It’s time for Meddling Mark Thompson to go, and for the old white guys in Midtown to disband their cozy boy’s club.

    ~ JB

  3. Was the editor caught in a bind?
    Too disruptive in speaking her mind?
    Or was she just mean,
    With a zeal much too keen?
    Will we say to men now, “You be kind”?

  4. Julie Raines says:

    Great piece.

  5. I don’t think it ever stops, it has to kept in the forefront of all we do at all times, lest it seep and ooze back into the gel of organized, assumed, “natural” men centered- woman as object, and incapable of objectivity, sexist bullshit that it has always been. I’d like to be a Humanist, but I just don’t trust men. I remember having ‘friends that were boys’ when I was 12, but something happened and they turned and we became the enemy. An enemy they desperately want something from, petting, fucking, laundry, food, nurture (one sided) to be looked at by and admired…? Between the pop culture imagery of the intense fear of power in a woman, any woman, to the “intelligentsia”, not even bothering to cover woman hatred/fear in their carefully worded and well “thought out” arguments; about women’s abilities, behaviors, skills, uses…I just see an impenetrable wall of disdain, fear, hatred, confusion, irritation and blame. I am 43 years old, I have been reading MS. since I was 8. Somehow, I think women will be dealing with these issues, forever… I mean honestly, between Hollywood and crime rates, global issues of Woman Hatred and what women experience in their own day to day lives, It sincerely feel, like most men would just assume women stay home, shut up, do what they are told and get dinner on the table. leaving men free to be the competent, powerful persons of substance (with the moneys to back it up), while the little woman is just a prop, back drop, trophy wife, whipping girls or nest comfort. Yeah, it is a rambling, confusing response, the whole issue is rambling and confusing and a pain in the ass!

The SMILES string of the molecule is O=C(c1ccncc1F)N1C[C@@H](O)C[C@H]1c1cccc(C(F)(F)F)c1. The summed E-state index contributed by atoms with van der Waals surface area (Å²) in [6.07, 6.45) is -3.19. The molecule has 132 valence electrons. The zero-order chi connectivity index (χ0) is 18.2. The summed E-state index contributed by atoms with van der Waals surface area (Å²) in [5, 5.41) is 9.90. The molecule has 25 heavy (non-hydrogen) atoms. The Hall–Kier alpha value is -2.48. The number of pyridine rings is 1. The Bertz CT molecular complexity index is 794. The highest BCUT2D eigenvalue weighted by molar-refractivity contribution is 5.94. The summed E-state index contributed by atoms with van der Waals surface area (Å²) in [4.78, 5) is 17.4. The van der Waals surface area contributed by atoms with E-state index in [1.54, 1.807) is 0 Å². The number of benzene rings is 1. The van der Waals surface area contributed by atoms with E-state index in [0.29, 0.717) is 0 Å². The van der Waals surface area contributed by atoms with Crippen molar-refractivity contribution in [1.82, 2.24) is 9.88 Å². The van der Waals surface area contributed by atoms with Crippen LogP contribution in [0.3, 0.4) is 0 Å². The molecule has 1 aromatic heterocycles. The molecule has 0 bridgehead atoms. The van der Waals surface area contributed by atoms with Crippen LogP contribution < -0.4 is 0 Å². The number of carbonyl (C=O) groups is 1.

6. Mary Scheible says:

    Historically newsrooms have been portrayed as tough, competitive and even cut throat. I am mystified as to why the qualities that make one a good news person have changed so dramatically.

  7. Heather says:

    My understanding is that Ms. Abramson found out she was being paid $75,000 less than her predecessor, and that she also learned that in her previous position at the Times, a male underling of hers was paid more than she was as his boss. She inquired about the discrepancy and was let go. This is gender discrimination, plain and simple.

  8. Thanks for connecting the dots of the bigger picture in eloquent ways.

  9. Great story. I did notice one typo. “Lack of deference is…” should be “in…

  10. In the interest of being fair —

    Variable also doesn’t mean what the NYTimes editorial board thinks it does. A variable is a characteristic that can be changed, or is changed for the purpose of reaching a certain range of research outcomes (i.e. we want to know if x affects groups y and z differently, or if it affects them the same way, so we make that a variable and see what it does in both cases). The title the NYTimes was looking for and failed to get was, “Missing Variable: Sex” (or gender, but I think in this case they meant sex).

    I don’t know what accounts for the NYTimes’ silliness in this case, but I imagine in the author’s case, she would understand why sex/gender can be a variable if she looked at it in a sociological context. For example, if we take gender as a variable in an experiment on how employers treat manifestations of ambition and see that female manifestations are received less positively, the author, I think, would be likely to understand that ‘variable’ does not mean ‘adaptations to the norm’.*

    *I also don’t think you meant ‘adaptation’, but I’m not sure I know which word you did mean. ‘Aberration’ or ‘deviation,’ maybe?